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Tuesday, November 25, 2014

The Golden Coach (1953) d. Jean Renoir

Italian actress Anna Magnani starred in Rossellini's classic Open City (shown above), she also stars in the less formidable The Golden Coach (1953) directed by Jean Renoir.

Movie Review
The Golden Coach (1953)
 d. Jean Renoir
Criterion Collection #242

  Sometimes I'm watching a Criterion Collection title and I'm like, "OK, I guess so."  Such is the case with Jean Renoir's "Spectacle Trilogy;" it's not really a trilogy, but the designation of The Golden Coach, Elena and Her Men and French Cancan as such makes sense, since all three are colorful comedies with quality female leads and not much plot. This films- all three of them- are comedies in the Shakespearean/ Elizabeathan/Classical sense in that they are stories that have a happy ending, they are comedies not tragedies, but they are not "comedies" in the sense that we use the term today.

  For The Golden Coach, based on a French play which debuted in 1829, this classical, theatrical source material is key to understanding the film.  If you watch this movie applying film genre standards of the 1950s and 60s, you will be disappointed and likely think The Golden Coach artistically worthless.  On the other hand, if you regard The Golden Coach as kind of a meta-fictional take on performance, taking into account the play-like mise en scene and glorious technicolor costumes and locales, you might pass an agreeable hour and forty five minutes on the couch.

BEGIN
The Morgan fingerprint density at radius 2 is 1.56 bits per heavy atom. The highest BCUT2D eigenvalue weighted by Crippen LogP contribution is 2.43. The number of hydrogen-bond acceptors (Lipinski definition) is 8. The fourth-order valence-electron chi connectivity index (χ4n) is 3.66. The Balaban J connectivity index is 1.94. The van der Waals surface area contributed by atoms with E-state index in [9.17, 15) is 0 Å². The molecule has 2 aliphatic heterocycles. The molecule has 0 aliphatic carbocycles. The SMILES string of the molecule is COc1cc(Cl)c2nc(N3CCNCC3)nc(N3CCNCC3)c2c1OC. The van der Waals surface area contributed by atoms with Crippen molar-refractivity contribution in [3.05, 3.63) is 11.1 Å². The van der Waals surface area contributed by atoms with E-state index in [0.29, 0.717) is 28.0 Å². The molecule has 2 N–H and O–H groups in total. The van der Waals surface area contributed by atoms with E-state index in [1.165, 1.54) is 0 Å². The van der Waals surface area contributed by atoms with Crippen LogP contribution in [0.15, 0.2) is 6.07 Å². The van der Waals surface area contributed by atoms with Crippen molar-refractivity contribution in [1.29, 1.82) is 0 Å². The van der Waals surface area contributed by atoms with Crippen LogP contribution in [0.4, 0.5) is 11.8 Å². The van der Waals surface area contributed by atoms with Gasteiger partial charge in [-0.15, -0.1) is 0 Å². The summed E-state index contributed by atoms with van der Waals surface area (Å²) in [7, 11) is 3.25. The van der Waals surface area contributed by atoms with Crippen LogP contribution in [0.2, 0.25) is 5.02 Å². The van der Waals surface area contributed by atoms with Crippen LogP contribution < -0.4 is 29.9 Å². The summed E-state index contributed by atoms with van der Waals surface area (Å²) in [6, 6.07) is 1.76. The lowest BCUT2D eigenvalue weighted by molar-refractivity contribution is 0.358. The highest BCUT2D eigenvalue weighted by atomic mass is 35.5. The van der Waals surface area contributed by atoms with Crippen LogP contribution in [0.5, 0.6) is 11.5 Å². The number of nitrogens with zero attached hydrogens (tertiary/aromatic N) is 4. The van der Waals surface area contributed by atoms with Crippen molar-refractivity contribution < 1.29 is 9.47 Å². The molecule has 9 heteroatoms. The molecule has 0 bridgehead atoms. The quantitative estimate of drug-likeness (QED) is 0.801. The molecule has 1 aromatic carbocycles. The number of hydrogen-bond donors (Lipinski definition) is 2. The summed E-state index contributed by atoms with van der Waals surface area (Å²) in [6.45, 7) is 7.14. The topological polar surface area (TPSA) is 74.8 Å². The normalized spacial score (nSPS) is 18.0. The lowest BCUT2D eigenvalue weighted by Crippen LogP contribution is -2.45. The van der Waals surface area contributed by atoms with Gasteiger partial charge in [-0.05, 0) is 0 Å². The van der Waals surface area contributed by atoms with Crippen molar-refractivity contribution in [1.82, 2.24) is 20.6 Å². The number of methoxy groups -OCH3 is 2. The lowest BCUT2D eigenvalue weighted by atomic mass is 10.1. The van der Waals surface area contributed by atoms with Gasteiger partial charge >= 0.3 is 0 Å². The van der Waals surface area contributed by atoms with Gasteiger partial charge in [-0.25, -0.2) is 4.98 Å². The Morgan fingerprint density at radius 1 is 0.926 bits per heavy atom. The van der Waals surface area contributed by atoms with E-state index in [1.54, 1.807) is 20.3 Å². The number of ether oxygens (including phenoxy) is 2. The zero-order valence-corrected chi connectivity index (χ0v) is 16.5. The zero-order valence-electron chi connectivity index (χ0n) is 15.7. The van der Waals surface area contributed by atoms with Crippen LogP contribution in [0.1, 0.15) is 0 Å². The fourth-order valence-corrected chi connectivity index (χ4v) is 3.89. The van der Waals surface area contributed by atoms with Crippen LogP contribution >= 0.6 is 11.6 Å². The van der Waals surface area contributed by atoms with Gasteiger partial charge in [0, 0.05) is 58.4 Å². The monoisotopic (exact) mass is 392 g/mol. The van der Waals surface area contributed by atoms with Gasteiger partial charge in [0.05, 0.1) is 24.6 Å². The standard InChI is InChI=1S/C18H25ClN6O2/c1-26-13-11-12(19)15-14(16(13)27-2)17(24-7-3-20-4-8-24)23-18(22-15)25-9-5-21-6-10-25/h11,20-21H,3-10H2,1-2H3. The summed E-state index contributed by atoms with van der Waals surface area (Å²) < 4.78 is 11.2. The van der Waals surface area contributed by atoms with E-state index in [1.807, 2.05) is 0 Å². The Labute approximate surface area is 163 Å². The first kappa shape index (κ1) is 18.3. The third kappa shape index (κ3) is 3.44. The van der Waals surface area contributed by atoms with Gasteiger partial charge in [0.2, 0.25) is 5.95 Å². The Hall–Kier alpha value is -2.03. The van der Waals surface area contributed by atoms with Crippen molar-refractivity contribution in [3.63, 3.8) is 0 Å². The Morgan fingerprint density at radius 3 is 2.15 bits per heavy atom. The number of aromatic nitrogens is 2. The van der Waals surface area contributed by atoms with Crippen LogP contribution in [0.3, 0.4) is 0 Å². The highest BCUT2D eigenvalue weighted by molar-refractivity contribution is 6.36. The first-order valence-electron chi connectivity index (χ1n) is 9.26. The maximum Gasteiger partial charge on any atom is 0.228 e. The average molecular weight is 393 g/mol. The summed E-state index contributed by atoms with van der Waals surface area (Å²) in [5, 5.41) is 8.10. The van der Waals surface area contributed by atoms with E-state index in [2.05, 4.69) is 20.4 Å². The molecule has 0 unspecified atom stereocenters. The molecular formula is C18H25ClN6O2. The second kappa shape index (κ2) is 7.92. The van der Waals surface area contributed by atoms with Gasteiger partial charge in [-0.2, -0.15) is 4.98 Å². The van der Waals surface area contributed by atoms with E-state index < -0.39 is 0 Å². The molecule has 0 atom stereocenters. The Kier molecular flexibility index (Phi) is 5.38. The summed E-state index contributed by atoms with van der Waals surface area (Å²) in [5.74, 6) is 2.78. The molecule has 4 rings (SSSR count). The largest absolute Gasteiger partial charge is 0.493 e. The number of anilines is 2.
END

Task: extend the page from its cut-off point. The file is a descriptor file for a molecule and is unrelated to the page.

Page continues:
Originally produced simultaneously in three different languages, the Criterion Collection version is in English, so you don't have to read it.  The underlying play and this film is set in colonial Peru.  A touring troupe of actors plays for the Viceroy, who becomes enraptured by Camilla (played by Anna Magnani) the lead singer/actress in the troupe.  He decides to gift her a solid gold coach he's had imported from Europe to Peru, but he is not alone in his affections, having to compete with a local bullfighter and one of the other troupe members.  This competition for Camilla's attention sets the plot in motion, and your enjoyment of the machinations will likely be tied to your appreciation of 19th century theater pieces.

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